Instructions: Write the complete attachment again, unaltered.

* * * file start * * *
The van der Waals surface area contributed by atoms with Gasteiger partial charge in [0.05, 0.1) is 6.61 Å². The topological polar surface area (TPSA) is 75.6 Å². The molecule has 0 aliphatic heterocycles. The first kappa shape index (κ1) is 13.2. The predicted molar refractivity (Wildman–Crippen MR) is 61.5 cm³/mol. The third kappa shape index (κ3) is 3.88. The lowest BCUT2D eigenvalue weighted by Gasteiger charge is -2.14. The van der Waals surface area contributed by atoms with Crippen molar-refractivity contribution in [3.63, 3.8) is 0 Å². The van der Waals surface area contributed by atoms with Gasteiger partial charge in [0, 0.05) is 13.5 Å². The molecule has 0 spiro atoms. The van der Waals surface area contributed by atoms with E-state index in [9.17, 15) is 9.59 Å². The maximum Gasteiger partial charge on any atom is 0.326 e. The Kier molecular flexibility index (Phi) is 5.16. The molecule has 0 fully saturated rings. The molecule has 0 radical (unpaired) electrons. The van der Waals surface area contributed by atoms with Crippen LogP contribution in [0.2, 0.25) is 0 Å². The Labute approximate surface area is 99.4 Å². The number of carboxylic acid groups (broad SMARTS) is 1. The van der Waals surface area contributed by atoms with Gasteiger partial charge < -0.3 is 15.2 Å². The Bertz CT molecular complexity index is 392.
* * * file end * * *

The van der Waals surface area contributed by atoms with Gasteiger partial charge in [0.05, 0.1) is 6.61 Å². The topological polar surface area (TPSA) is 75.6 Å². The molecule has 0 aliphatic heterocycles. The first kappa shape index (κ1) is 13.2. The predicted molar refractivity (Wildman–Crippen MR) is 61.5 cm³/mol. The third kappa shape index (κ3) is 3.88. The lowest BCUT2D eigenvalue weighted by Gasteiger charge is -2.14. The van der Waals surface area contributed by atoms with Crippen molar-refractivity contribution in [3.63, 3.8) is 0 Å². The van der Waals surface area contributed by atoms with Gasteiger partial charge in [0, 0.05) is 13.5 Å². The molecule has 0 spiro atoms. The van der Waals surface area contributed by atoms with E-state index in [9.17, 15) is 9.59 Å². The maximum Gasteiger partial charge on any atom is 0.326 e. The Kier molecular flexibility index (Phi) is 5.16. The molecule has 0 fully saturated rings. The molecule has 0 radical (unpaired) electrons. The van der Waals surface area contributed by atoms with Crippen LogP contribution in [0.2, 0.25) is 0 Å². The Labute approximate surface area is 99.4 Å². The number of carboxylic acid groups (broad SMARTS) is 1. The van der Waals surface area contributed by atoms with Gasteiger partial charge < -0.3 is 15.2 Å². The Bertz CT molecular complexity index is 392.